Auckland house values have fallen for the first time in six years but smaller towns also face a big risk of a property price plunge, according to new economic analysis.
While much focus has honed in on property in major centres, many outlying areas have also seen prices sky-rocket over the past three years or so.
Infometrics chief forecaster Gareth Kiernan calculated the 10 areas likely to see the greatest drop in house prices over the next three years, and regional New Zealand dominates the list.
“The problem with some of those outlying areas is while they’ve had population growth which might have been the strongest in 10 or 15 years … when you think about their general economic prospects, it’s a bit of an aberration the way the property market’s performed.”
Wairoa, 92km southwest of Gisborne, has seen a 22 per cent rise in house prices between September 2014 and March 2017.
With population growth starting to slow and little economic activity in the town, Kiernan forecast it would see the sharpest house price fall in the country by 2020.
Gore in Southland, which has seen an 18 per cent rise between December 2014 and June 2017, was next on the list.
This was followed by Kawerau in the Bay of Plenty, where house prices rose by an astronomical 79 per cent between June 2014 and June 2017. Kiernan said this was not sustainable.
“If they’ve gone up a long way and there’s not a lot of substance to it then they could easily come back down the other side.”
The largest city on the list, at number 10, was Hamilton, where a property boom has come off the back of nearby Auckland’s burgeoning population and recent soaring house prices.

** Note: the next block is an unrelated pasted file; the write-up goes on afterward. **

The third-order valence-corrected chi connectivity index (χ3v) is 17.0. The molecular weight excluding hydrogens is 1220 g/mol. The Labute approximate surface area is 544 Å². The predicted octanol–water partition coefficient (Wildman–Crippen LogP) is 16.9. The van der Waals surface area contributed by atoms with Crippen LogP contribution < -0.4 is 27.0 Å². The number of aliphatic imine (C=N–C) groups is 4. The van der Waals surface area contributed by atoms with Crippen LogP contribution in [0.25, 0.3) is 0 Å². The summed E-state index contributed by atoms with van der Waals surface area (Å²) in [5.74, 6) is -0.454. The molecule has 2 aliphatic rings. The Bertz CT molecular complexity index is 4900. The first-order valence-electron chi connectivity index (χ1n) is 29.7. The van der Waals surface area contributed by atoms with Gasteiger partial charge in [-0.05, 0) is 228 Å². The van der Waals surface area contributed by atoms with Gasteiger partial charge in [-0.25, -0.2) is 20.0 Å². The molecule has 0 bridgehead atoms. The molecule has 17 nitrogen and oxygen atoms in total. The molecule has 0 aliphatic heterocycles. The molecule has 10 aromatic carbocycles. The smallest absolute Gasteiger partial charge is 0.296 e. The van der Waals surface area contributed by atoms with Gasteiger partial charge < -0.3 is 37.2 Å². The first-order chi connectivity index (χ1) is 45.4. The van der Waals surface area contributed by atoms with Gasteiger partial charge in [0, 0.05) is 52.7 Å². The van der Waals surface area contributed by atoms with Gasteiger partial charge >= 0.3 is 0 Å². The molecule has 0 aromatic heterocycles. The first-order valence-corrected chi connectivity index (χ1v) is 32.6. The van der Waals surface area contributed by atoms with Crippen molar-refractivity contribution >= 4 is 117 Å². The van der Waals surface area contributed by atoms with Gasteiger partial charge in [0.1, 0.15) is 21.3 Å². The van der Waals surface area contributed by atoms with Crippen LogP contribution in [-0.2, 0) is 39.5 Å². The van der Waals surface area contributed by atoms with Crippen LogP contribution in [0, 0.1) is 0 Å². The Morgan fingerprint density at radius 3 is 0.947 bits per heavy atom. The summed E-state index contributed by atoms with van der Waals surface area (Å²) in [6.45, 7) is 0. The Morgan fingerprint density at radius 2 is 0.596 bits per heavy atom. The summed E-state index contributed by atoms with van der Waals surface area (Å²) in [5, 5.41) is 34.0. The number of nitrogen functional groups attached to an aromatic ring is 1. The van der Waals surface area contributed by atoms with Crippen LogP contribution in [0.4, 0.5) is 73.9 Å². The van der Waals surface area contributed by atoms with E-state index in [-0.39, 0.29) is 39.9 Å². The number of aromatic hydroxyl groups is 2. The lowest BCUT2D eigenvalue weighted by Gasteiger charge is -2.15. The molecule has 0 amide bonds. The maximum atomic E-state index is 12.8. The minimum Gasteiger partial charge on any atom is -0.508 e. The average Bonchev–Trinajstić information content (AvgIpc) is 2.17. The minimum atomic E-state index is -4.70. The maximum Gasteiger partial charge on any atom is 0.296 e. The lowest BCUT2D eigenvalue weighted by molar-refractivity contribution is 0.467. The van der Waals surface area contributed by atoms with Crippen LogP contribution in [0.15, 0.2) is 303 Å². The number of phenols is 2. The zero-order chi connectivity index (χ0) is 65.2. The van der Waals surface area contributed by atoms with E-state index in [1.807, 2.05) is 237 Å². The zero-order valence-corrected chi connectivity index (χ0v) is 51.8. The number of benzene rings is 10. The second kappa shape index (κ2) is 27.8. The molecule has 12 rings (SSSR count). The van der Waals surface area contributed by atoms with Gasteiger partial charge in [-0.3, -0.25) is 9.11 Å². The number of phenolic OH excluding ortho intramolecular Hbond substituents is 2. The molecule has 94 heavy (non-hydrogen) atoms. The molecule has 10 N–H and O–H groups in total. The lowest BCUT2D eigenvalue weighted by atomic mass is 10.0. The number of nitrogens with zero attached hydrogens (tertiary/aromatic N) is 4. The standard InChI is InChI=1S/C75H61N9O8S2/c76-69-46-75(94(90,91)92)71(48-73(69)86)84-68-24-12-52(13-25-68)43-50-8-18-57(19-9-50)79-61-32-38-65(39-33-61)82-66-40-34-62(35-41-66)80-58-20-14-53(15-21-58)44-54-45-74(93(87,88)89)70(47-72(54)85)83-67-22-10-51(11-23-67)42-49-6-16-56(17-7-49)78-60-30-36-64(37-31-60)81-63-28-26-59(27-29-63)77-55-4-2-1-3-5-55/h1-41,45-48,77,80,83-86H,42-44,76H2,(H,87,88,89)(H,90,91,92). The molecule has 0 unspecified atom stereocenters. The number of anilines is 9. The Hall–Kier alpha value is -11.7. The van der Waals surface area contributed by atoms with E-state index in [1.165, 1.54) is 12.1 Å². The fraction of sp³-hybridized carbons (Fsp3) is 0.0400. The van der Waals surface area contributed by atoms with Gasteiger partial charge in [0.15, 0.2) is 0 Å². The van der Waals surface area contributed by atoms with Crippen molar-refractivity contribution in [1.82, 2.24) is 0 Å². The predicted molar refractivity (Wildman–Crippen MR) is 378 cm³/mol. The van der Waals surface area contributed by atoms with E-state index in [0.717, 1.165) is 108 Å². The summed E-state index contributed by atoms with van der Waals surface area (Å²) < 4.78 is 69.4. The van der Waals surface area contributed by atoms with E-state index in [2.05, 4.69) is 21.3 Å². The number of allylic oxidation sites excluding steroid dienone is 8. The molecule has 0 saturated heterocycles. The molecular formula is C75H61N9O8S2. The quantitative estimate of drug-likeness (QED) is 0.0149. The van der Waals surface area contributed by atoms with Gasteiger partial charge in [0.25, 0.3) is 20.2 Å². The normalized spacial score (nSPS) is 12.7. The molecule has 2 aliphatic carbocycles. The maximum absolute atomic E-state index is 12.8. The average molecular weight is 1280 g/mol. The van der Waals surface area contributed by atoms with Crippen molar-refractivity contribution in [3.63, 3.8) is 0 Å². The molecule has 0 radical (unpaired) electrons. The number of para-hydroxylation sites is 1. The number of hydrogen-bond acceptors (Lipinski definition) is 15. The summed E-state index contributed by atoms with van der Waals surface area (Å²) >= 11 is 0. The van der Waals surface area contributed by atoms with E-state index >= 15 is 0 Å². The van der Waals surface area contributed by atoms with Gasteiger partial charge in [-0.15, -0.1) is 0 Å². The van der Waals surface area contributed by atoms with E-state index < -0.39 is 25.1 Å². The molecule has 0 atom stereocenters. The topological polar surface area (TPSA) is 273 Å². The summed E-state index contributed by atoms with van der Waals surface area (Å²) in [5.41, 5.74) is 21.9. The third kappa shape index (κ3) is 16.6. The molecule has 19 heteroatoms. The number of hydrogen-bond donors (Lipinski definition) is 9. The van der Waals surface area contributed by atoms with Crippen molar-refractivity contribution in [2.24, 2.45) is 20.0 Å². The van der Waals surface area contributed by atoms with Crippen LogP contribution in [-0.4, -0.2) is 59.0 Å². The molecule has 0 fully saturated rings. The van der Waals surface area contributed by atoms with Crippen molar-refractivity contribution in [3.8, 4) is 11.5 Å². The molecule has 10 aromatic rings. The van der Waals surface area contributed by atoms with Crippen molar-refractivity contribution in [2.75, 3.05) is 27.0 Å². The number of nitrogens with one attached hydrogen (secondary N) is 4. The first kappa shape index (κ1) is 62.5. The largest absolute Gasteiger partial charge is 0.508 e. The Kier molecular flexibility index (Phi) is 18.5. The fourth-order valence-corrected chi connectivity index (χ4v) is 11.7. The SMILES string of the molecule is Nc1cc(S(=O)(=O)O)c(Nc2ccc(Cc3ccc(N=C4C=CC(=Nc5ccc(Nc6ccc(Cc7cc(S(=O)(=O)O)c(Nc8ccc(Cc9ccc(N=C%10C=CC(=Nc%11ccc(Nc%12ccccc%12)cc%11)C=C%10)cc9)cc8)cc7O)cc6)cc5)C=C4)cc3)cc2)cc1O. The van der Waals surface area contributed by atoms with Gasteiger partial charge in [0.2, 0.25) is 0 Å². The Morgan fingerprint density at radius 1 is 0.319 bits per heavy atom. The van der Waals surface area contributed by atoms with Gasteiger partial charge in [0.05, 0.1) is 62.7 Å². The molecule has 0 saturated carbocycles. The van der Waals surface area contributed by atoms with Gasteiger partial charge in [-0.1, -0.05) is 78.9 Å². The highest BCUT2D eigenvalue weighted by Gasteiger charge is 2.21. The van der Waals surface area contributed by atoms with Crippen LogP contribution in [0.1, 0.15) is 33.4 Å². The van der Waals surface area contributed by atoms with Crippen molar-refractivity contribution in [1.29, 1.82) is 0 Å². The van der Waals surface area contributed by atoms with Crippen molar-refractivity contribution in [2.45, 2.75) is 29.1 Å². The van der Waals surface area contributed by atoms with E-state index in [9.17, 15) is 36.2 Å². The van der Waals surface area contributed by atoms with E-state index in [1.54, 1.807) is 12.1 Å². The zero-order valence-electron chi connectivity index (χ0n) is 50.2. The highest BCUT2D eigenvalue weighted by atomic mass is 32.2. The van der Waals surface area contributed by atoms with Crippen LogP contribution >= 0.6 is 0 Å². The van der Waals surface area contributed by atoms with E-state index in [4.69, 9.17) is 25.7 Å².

“Hamilton and Central Otago reflect spill-overs from nearby booming markets that have helped drive their own markets up,” Kiernan said.
“However, they are vulnerable to slowdowns in the Auckland and Queenstown markets that could have bigger flow-on effects for them as they are smaller or relatively more outlying, so arguably more at risk of an oversupply.”
There was a common theme among the top eight places on the list: they were mostly smaller outlying areas that had been caught up in the tail-end of the property boom, without anything fundamental to justify the price lift, he said.
“Population growth might have been reasonably strong, but not to the degree that justifies some of the house prices lifts.”
Timaru and Ashburton, at five and six respectively, were a little different as they had been subject to “the quake refugee effect”.
“But then changes around irrigation/water policy could have potential negative effects for their economies over the medium term,” Kiernan said.
If the housing market went badly it could have flow-on effects for the regional and national economies, however, if houses were over-valued a price drop was not necessarily a bad thing.
The new Government’s $1 billion a year fund for regional development projects could be a positive for the affected areas, particularly if it was invested in infrastructure, he said.
Kiernan looked at relative population growth, relative economic growth and historic house price trends in compiling the list.
Ten areas most vulnerable to house price falls: Infometrics
• Wairoa: House prices up 22 per cent between September 2014 and March 2017
• Gore: Up 18 per cent between December 2014 and June 2017
• Kawerau: Up 79 per cent between December 2014 and June 2017
• South Waikato: Up 66 per cent between June 2014 and June 2017
• Timaru: Up 47 per cent between December 2010 and June 2017
• Ashburton: Up 42 per cent between December 2010 and September 2016
• Invercargill: Up 18 per cent between March 2015 and March 2017
• Waitaki: Up 35 per cent between June 2013 and June 2017
• Hamilton: Up 69 per cent between June 2011 and June 2017
• Central Otago: Up 62 per cent between September 2011 and June 2017
This story was originally published in nzherald By: Matthew Theunissen